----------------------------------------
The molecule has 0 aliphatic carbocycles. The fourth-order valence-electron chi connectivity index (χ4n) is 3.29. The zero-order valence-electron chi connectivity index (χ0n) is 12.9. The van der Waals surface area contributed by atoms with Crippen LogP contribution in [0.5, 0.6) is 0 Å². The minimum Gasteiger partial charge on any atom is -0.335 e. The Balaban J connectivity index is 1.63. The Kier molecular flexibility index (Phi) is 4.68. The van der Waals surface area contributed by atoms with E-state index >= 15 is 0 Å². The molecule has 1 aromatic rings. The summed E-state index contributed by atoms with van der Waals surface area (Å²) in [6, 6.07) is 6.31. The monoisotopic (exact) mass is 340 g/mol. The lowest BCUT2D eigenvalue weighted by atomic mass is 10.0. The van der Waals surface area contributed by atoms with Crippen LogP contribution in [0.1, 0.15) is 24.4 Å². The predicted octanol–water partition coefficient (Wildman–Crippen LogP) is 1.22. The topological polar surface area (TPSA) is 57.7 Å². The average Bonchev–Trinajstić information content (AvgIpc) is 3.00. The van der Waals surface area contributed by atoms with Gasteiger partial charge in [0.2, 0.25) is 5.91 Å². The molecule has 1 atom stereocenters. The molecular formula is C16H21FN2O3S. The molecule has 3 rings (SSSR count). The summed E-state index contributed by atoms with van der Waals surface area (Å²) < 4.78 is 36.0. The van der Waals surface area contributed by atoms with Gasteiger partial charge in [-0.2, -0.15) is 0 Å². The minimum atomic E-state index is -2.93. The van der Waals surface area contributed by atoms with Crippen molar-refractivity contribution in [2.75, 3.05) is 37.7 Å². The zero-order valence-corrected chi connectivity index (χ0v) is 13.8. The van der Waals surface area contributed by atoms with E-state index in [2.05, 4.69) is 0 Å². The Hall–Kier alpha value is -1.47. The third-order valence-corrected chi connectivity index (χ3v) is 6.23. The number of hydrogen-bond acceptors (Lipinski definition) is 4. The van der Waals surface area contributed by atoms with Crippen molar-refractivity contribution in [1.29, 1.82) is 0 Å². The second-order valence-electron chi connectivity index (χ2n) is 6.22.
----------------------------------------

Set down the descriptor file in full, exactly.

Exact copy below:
The molecule has 0 aliphatic carbocycles. The fourth-order valence-electron chi connectivity index (χ4n) is 3.29. The zero-order valence-electron chi connectivity index (χ0n) is 12.9. The van der Waals surface area contributed by atoms with Crippen LogP contribution in [0.5, 0.6) is 0 Å². The minimum Gasteiger partial charge on any atom is -0.335 e. The Balaban J connectivity index is 1.63. The Kier molecular flexibility index (Phi) is 4.68. The van der Waals surface area contributed by atoms with E-state index >= 15 is 0 Å². The molecule has 1 aromatic rings. The summed E-state index contributed by atoms with van der Waals surface area (Å²) in [6, 6.07) is 6.31. The monoisotopic (exact) mass is 340 g/mol. The lowest BCUT2D eigenvalue weighted by atomic mass is 10.0. The van der Waals surface area contributed by atoms with Crippen LogP contribution in [0.1, 0.15) is 24.4 Å². The predicted octanol–water partition coefficient (Wildman–Crippen LogP) is 1.22. The topological polar surface area (TPSA) is 57.7 Å². The average Bonchev–Trinajstić information content (AvgIpc) is 3.00. The van der Waals surface area contributed by atoms with Gasteiger partial charge in [0.2, 0.25) is 5.91 Å². The molecule has 1 atom stereocenters. The molecular formula is C16H21FN2O3S. The molecule has 3 rings (SSSR count). The summed E-state index contributed by atoms with van der Waals surface area (Å²) < 4.78 is 36.0. The van der Waals surface area contributed by atoms with Gasteiger partial charge in [-0.2, -0.15) is 0 Å². The minimum atomic E-state index is -2.93. The van der Waals surface area contributed by atoms with Crippen molar-refractivity contribution in [2.75, 3.05) is 37.7 Å². The zero-order valence-corrected chi connectivity index (χ0v) is 13.8. The van der Waals surface area contributed by atoms with E-state index in [2.05, 4.69) is 0 Å². The Hall–Kier alpha value is -1.47. The third-order valence-corrected chi connectivity index (χ3v) is 6.23. The number of hydrogen-bond acceptors (Lipinski definition) is 4. The van der Waals surface area contributed by atoms with Crippen molar-refractivity contribution in [1.29, 1.82) is 0 Å². The second-order valence-electron chi connectivity index (χ2n) is 6.22.